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As recounted by San Francisco Chronicle reporter David Baker, Speaking at a panel discussion on fracking, the head of Californias Department of Conservation, Mark Nechodom, [was given] five minutes [to discuss] his organizations position on fracking. I can probably save us five minutes, Nechodom replied. Gov. Brown supports hydraulic fracturing. He then stopped talking, letting his statement sink in with the audience. 9 Press-Telegram reported, In October, Brown said he saw no contradiction in calling climate change the worlds greatest existential challenge while refusing to impose a moratorium on fracking. I signed legislation that will create the most comprehensive environmental analysis of fracking to date, Brown said. It will take a year, year and a half, maybe a little longer. 10 While this study takes place, fracking will be allowed to proceed with little regulation. At the Long Beach rally, after hearing Gov. Brown denounced as a fracking advocate, one frustrated observer asked the speaker, Then which politicians can I rely on? Who can I put my trust in? After a pause, rally speakers weakly suggested that Al Muratsuchi of Assembly District 66 was a good ally, so far, and one or two others werent bad. But the real answer to this question is No one. There are no champions we can rely on to do the right thing for us; instead we must force the politicians we have to accept the solutions we need.

The oil and gas industry plans their Golden Future in California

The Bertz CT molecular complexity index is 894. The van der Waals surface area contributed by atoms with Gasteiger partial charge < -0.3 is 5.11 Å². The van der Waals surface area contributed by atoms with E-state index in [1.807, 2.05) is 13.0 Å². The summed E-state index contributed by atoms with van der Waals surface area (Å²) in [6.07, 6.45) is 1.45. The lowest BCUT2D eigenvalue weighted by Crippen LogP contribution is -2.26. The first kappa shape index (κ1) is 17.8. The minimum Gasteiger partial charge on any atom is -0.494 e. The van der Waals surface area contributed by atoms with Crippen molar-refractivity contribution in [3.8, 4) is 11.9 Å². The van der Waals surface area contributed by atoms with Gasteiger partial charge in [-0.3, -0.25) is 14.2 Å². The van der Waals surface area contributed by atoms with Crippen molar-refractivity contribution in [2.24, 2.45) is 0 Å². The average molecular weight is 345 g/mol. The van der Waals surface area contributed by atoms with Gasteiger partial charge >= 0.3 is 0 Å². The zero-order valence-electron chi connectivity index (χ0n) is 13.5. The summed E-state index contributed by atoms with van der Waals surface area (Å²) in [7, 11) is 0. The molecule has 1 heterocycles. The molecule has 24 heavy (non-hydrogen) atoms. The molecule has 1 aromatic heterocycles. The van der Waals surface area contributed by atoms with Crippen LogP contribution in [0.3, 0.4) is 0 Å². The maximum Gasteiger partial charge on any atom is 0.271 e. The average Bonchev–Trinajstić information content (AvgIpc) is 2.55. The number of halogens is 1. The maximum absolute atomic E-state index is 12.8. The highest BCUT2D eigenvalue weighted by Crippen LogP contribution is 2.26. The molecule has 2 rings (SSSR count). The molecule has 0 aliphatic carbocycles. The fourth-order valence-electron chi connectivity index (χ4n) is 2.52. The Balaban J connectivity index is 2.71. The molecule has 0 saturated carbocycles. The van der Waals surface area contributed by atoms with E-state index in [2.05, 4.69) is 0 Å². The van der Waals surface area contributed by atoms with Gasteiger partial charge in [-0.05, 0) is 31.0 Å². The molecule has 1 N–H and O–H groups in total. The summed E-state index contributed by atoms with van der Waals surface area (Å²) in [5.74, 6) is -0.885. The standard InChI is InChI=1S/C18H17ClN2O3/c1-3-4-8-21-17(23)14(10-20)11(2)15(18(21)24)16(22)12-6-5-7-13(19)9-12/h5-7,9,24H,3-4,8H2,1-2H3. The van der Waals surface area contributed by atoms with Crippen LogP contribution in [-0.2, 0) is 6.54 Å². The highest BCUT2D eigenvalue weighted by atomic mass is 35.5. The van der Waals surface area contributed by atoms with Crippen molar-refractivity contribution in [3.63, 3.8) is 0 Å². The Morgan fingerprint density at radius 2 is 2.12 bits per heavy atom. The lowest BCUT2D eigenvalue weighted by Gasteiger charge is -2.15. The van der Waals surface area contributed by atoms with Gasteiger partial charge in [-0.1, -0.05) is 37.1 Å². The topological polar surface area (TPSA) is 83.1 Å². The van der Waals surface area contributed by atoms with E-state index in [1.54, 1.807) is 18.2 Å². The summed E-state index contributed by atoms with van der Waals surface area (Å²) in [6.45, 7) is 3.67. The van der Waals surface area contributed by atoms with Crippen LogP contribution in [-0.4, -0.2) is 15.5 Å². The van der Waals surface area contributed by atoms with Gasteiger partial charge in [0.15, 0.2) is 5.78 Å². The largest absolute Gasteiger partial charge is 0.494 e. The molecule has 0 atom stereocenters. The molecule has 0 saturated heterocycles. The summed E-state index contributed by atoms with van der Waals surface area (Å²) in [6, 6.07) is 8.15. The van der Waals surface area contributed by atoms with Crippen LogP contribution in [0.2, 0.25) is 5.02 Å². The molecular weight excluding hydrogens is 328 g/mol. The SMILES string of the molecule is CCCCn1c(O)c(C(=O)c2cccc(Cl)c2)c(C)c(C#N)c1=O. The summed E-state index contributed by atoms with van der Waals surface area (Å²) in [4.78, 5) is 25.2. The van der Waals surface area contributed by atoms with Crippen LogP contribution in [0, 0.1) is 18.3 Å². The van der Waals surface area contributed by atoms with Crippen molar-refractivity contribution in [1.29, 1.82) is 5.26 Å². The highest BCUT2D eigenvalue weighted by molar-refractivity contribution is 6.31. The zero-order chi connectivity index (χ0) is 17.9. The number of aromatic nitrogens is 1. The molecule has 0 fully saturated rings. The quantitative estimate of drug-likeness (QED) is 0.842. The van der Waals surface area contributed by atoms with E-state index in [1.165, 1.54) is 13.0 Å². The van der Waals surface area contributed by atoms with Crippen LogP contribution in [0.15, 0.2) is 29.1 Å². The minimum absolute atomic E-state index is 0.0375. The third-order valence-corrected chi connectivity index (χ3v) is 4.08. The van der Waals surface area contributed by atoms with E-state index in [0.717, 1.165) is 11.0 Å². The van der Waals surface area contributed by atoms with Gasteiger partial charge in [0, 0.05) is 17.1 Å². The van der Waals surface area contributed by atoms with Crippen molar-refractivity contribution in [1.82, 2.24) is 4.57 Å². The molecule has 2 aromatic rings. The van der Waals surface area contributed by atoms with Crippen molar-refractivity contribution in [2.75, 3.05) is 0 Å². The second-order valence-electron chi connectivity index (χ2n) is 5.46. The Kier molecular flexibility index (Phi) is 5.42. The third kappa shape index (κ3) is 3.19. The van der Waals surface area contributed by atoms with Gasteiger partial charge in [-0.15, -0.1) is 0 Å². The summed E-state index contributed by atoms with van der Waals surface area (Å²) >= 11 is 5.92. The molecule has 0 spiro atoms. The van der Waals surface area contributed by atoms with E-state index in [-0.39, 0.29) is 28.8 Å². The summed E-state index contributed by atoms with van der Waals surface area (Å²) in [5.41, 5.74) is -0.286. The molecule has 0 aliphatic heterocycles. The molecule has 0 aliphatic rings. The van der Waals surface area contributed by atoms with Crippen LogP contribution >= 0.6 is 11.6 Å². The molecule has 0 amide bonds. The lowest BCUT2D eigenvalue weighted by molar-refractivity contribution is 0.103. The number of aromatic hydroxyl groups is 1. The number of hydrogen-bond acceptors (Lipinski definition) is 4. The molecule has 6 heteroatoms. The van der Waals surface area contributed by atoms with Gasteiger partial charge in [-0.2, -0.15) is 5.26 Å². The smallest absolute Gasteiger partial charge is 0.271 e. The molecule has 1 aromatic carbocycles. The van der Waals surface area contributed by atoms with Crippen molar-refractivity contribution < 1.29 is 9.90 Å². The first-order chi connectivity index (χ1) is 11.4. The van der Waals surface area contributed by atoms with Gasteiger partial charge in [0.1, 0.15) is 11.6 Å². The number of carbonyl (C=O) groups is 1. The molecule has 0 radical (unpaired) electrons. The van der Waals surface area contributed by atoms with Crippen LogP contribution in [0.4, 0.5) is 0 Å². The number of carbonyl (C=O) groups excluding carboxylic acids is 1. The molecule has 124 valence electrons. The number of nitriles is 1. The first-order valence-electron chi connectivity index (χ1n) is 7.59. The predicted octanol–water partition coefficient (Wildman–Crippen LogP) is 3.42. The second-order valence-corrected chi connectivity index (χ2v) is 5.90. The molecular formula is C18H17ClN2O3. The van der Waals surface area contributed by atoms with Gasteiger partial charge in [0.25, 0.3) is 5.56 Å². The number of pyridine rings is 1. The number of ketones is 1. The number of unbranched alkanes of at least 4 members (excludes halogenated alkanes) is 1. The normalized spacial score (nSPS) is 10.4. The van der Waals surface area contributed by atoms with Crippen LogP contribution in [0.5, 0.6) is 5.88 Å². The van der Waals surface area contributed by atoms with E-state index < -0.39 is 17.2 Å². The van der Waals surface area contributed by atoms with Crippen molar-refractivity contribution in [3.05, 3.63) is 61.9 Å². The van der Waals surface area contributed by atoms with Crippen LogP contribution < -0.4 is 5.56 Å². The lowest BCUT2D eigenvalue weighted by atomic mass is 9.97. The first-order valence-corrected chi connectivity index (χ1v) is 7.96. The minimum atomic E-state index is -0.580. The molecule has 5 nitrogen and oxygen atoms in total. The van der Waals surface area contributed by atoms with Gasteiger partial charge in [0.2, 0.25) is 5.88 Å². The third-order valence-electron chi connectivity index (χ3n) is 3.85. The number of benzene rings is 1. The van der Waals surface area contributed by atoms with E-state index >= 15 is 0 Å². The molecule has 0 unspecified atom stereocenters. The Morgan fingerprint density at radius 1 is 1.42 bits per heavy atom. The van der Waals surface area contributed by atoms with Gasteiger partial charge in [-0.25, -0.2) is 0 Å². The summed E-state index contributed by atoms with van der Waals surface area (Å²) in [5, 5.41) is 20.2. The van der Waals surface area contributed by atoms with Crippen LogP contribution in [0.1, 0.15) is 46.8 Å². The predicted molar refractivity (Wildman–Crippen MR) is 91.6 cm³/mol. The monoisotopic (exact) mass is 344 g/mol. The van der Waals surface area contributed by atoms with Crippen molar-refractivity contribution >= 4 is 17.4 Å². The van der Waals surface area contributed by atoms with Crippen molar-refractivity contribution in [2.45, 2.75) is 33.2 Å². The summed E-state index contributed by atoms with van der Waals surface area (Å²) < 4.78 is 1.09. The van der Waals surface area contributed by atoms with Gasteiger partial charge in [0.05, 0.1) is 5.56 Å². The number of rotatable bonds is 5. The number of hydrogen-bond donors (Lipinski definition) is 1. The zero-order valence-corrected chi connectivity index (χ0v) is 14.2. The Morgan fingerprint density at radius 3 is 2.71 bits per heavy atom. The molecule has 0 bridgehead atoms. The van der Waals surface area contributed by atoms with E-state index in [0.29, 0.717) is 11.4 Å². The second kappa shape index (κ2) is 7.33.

What is the source of this enthusiasm for unconventional oil and gas sources on the part of Governor Brown? Recent oil industry literature enthused that 64% of the total recoverable shale oil in the USA (15.4 billion barrels) can be found in California, meaning that the state could soon become the center of the unconventional oil and gas industry in America.11 Exxon Mobil pointed out on their website, opening up the Monterey Shale field to full-scale production could provide overall economic benefits to the state [of California] of $1 trillion. One can only imagine the impact on Californias education system, social programs, infrastruc ture, and even energy-tech R&DSacramento tax collections could wipe out debt and deficits.12 Fracking, acidizing, and other unconventional extraction techniques are sold as answering the dreams of politicians, both in office and in some cases after passing through the revolving door to industry.13 The oil and gas industry claims enormous, far-reaching contributions to the American economy [will be] made possible by the innovative application of hydraulic fracturing and horizontal drilling.14 As Exxon-Mobil observes, The United States is now on track to becoming something few would have predicted just a few years ago a major energy exporter.15 Although the industry and supportive politicians emphasize US energy security as the reason for unconventional fossil fuel extraction, their eyes are primarily on profits from energy export. Natural gas prices in Europe and Asia are substantially higher than prices in the US. 16 This is an enormous new source of profit, and those who stand to gain are using everything in their power to make it happen. To secure these profits, the oil industry lobby, now the biggest in California, has spent an estimated $45.4 million in the state since 2009. The Western States Petroleum Association (WSPA) alone spent $2,308,790 on lobbying in Sacramento in the first half of 2013, not including the amounts spent by oil companies themselves. The American Lung Association states the facts plainly: Just as tobacco companies pour millions into lobbying and public relations to deflect attention away from the dangerous health impacts of smoking, oil companies are investing a fortune on lobbying to undermine clean air policies and protect the market for their polluting products.17 Likewise, they pour millions into lobbying and PR to deflect the publics attention away from the reality of global warming, to protect their market from the renewable wind, water, and sun (WWS) sources. 11 12 13 14 15 16 17